Organic Chemistry

  • Organic Chemistry is the scientific study of the structure, properties, and reactions of organic compounds. Organic compounds are those which contain carbon.
  • For conventional reasons metal carbonates, carbon dioxide and carbon monoxide are not included in organic compounds.
  • Hydrocarbons are the simplest organic compounds and they have very useful properties.
  • The definition of a hydrocarbon is a compound that contains only hydrogen and carbon atoms.
  • There are different ways to represent organic compounds which are shown below.

Naming Organic Compounds

Homologous Series

  • This is a series or family of organic compounds that have similar features and chemical properties due to them having the same functional group.
  • All members of a homologous series have:
    • The same general formula.
    • Same functional group.
    • Similar chemical properties.
    • Gradation in their physical properties.
    • The difference in the molecular formula between one member and the next is CH2.
  • The names of organic compounds have two parts: the prefix or stem and the end part (or suffix).
  • The prefix tells you how many carbon atoms are present in the longest continuous chain in the compound.
  • The suffix tells you what functional group is on the compound.

Homologous_Series_Table, IGCSE & GCSE Chemistry revision notes

  • Some common structures in organic chemistry are shown below.

Structures, IGCSE & GCSE Chemistry revision notes

  • When there is more than one carbon atom where a functional group can be located, it is important to distinguish exactly which carbon the functional group is on.
  • Each carbon is numbered and these numbers are used to describe where the functional group is.
  • When 2 functional groups are present di- is used as a prefix to the second part of the name.
  • Branching also needs to be considered, the carbon atoms with the branches are described by their number.
  • When the location of functional groups and branches needs to be specified, the functional group takes precedence so it has the lowest number.
  • The table below illustrates the structures and names of some branched organic compounds.

Examples branched molecules, IGCSE & GCSE Chemistry revision notes

Composition of Crude Oil

  • Crude oil is also called petroleum and is a complex mixture of hydrocarbons which also contains natural gas.
  • Hydrocarbons are compounds that contain large molecules made of carbon and hydrogen only.
  • The hydrocarbon molecules in crude oil consist of a carbon backbone which can be in a ring or chain, with hydrogen atoms attached to the carbon atoms.
  • The mixture contains molecules with many different ring sizes and chain lengths.
  • It is a thick, sticky, black liquid that is found under porous rock (under the ground and under the sea).
  • Crude oil formed over millions of years from the effects of high pressures and temperatures on the remains of plants and animals.
  • Since it is being used up much faster than it is being formed crude oil is a finite resource.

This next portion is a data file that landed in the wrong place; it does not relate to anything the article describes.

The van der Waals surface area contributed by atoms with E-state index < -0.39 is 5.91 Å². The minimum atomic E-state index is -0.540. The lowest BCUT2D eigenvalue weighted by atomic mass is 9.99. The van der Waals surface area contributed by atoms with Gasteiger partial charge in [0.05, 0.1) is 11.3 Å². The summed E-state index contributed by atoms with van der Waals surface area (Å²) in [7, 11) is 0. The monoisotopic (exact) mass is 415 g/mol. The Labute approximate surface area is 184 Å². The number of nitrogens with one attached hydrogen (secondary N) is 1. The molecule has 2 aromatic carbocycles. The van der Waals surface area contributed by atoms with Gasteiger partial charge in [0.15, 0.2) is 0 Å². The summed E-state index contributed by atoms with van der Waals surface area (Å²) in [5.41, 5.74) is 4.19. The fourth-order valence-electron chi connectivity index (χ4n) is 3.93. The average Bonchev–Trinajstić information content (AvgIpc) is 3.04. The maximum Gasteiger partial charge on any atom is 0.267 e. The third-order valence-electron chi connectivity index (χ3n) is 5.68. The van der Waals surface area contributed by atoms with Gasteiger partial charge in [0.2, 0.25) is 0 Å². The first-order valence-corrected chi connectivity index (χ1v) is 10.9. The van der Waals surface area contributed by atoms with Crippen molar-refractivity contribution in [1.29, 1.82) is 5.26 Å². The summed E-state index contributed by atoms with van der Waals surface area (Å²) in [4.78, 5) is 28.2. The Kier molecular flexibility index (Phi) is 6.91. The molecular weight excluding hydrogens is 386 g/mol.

Crude-oil-under-the-sea, IGCSE & GCSE Chemistry revision notes

Diagram Showing Crude Oil Under the Sea

Alkanes

Homologous Series

  • This is a series or family of organic compounds that have similar features and chemical properties due to them having the same functional group.
  • All members of a homologous series have:
  • The same general formula.
  • Same functional group.
  • Similar chemical properties.
  • Gradation in their physical properties.
  • The difference in the molecular formula between one member and the next is CH2.

The First Four Alkanes

  • The alkanes are a homologous series of hydrocarbon compounds with only single carbon bonds, there are no C=C bonds present.
  • The general formula of alkanes is:
    CnH2n+2
  • Alkanes are classified as saturated hydrocarbons as all the bonds in alkanes are single bonds.
  • They are colourless compounds which have a gradual change in their physical properties as the number of carbon atoms in the chain increases.
  • Alkanes are generally unreactive compounds but they do undergo combustion reactions, can be cracked into smaller molecules and react with halogens in the presence of light.
  • Methane is an alkane and is the major component of natural gas.
  • Methane undergoes complete combustion forming carbon dioxide and water:

CH4 + 2O2 → CO2 + 2H2O

  • The names and structure of the first four alkanes are shown below.

Alkane structures table, IGCSE & GCSE Chemistry revision notes

Table showing the formulae and structures of the first four alkanes

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Morgan Curtin Chemistry

Author: Morgan

Morgan’s passion for the Periodic Table begun on his 10th birthday when he received his first Chemistry set. After studying the subject at university he went on to become a fully fledged Chemistry teacher, and now works in an international school in Madrid! In his spare time he helps create our fantastic resources to help you ace your exams.